If only I remembered them
I’ve been very fortunate, and I’ve had remarkable experiences across six out of seven continents.
For a number of years, I documented my travels as a blog. Initially, it started as a way of avoiding multiple emails to family and friends. And then, Type A that I am, it took on a life of its own.
I obsessed about getting the perfect shot, so I was always behind a screen looking at a two-dimensional image shorn of any smells, sounds, textures, and tastes, never fully being in the actual event. I thoroughly researched my location and even went so far as to choose my meals based on what would photograph well (yes, I do realize this was probably going too far). And then I would fret about whether or not there was sufficient internet coverage to post. Often there wasn’t (no coverage in either the Sahara or Kalahari deserts FYI) and I’d stay up too late, missing convivial moments and precious sleep, frantically trying to catch up.
However, even with the meticulous set-up and curated photos, and text prompts, I barely remembered most of the places, events, and the people. I certainly didn’t remember the sensory experiences I was having or sharing the excitement with my companions or who they even were in some cases. I was far more focused in the moment on recording what would make it interesting for a reader rather than what was making it interesting and meaningful for me. I was never fully there, experiencing the moment, and my trips became less and less satisfying on a personal level. And my fretting and fussing diminished the enjoyment of those traveling with me, too. The guilt lingers on.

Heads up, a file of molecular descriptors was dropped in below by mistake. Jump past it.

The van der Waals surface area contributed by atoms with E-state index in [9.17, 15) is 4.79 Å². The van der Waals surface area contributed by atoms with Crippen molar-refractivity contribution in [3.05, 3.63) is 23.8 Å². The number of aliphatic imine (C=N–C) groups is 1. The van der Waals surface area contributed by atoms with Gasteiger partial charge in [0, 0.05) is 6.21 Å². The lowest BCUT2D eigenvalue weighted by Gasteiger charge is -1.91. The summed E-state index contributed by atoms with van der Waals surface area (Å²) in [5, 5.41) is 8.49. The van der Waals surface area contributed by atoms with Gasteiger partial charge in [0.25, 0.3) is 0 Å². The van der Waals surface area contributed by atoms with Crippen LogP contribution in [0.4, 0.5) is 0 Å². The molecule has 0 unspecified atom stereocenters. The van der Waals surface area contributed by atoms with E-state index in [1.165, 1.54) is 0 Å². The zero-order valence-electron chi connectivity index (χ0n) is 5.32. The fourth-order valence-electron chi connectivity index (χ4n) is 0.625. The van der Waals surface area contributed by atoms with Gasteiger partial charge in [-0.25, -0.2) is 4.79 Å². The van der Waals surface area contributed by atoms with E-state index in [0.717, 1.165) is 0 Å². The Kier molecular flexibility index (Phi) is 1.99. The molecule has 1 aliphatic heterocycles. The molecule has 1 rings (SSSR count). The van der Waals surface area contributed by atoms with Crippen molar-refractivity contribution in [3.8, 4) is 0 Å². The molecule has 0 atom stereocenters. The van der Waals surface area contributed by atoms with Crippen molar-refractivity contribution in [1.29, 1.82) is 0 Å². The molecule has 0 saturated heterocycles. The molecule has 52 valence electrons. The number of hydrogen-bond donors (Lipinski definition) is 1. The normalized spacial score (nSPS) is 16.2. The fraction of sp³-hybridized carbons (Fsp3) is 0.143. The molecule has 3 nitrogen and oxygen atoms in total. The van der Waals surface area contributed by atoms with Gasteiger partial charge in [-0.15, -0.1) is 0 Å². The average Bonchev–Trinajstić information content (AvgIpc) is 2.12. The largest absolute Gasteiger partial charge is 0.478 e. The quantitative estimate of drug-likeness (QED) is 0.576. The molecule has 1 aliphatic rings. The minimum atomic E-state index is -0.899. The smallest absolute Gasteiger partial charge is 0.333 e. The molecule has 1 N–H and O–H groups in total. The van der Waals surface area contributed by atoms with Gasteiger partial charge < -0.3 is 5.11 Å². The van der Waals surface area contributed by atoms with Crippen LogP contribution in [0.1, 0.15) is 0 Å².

Looking back, it seems obvious that if we don’t actually pay attention to what we are experiencing we won’t remember it in a meaningful way. Clearly this is getting harder and harder with our digital weapons of mass distraction. When we’re busily curating moments for social media or our blogs, we are missing the richness of the actual experience. And while the loss of one memory or two is probably not a train smash, it is our memories of what we’ve achieved, who we know, how we react, what we believe that all add up to who we are as an individual. It’s our memories that tell us how we’ve spent our lives to date and prompt us to who we might aspire to become in the future. It’s our memories of happier times that can give us comfort in a difficult present and hope for the future. And, a good story about something that we did or that happened to us isn’t possible without a vivid memory of the event!
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So, I stopped writing the blog posts. Now, I mostly let others take the photos and I try very hard to be fully immersed in the experiences. No longer worried about how to frame the experience for someone else’s pleasure, I slow down and take the time to absorb what’s going on through every possible sense. The memories are more colorful and powerful now but, I still regret missing out on all the richness of those previous experiences.